I, at least, am looking forward to hearing about it.
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Re: Japan Success Stories

Postby Kaori » Mon Jun 29, 2015 4:39 pm

With any luck Yuki-Anne will drop in, since she lives in Japan, though she doesn't seem to be around much these days.

I lived there six years as a missionary teacher at a couple of Christian schools.

This was not ESL, by the way, but teaching subjects as they would be taught at an American school, entirely in English. So English class included grammar, literature, writing, all the things that an English class in the States would include. Also taught history, Bible, and writing classes.

The way that I got there was that as an undergrad in college I heard that there were a lot of opportunities to teach English overseas and that anyone with a degree could do it (you didn't have to have an education degree). I thought to myself that since I was an English major teaching English sounded like something I could do, so my senior year I posted a profile and resume on the ACSI website and was contacted by quite a few schools around the world which wanted to know if I would teach for them (most of these missionary schools require teachers to raise their own support).

I happened to be interested in Japan because, like a lot of people here, I had been interested in anime and manga in high school and college. So the place I was most interested in going to teach was Japan, and I was also interested in getting paid rather than raising all my own support, and it just happened that there was a school in Tokyo offering both of those things. Then I spent the next five years in Okinawa at a different school.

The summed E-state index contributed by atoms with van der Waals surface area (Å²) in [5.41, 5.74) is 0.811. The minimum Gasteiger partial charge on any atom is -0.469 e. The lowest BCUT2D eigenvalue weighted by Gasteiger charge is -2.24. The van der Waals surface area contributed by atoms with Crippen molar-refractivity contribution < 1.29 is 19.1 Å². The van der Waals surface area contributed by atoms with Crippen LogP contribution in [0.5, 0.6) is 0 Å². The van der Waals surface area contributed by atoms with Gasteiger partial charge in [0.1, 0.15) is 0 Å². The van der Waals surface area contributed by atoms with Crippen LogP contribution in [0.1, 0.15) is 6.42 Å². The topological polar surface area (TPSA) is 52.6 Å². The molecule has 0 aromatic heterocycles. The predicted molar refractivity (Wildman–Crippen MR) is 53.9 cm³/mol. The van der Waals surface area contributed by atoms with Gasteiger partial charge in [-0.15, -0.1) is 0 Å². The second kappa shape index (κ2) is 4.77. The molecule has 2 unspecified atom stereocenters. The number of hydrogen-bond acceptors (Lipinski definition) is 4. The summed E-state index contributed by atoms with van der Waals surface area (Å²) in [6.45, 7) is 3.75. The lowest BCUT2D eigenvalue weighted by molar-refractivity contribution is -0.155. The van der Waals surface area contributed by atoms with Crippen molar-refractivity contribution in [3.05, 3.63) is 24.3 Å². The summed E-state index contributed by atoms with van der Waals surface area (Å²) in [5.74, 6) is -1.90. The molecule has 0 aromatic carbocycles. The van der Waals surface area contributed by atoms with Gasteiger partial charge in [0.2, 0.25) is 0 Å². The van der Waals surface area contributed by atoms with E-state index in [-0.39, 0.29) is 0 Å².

It worked for me, but I really would recommend having a teaching degree.

Also find that compared to other aspects of culture (e.g. social expectations, etiquette, the Japanese way of thinking about things), anime and manga are now . . . completely unimportant. Although I do still read manga, the things that I love about Japan are the people, the culture, and the language. Manga doesn't really come to mind.

I'd also like to say that if the nations of the world are like a class full of children, Japan is the bright and charming child that is loved by everyone. Everyone loves Japanese culture. But it's largely because Japan is so well-off financially and is able to produce pop culture like anime and so on that people become attracted to it (it's also because Japan is a business and economic giant). On the other hand, there are nations that are much needier and that could really use a lot of missionary help, but they aren't on anyone's pop culture radar, so no one says to himself or herself, "Wow, I really love the culture of Laos! I hope to go there as a missionary someday!"

So just in case anyone is reading who is thinking of being a missionary, I would really encourage you to consider going to a country that is more overlooked and which has more exigent needs. For example, Cambodia is a country where there are a lot of deep wounds and pain and there's a lot of need for help, especially in medicine and education. And the people of Cambodia are really wonderful, warm, friendly, kind, charming people. If you go there, you will probably love the Cambodian people. But people just don't have Cambodia on their radar to say things like, "I love Cambodian culture so much! I want to go there someday!"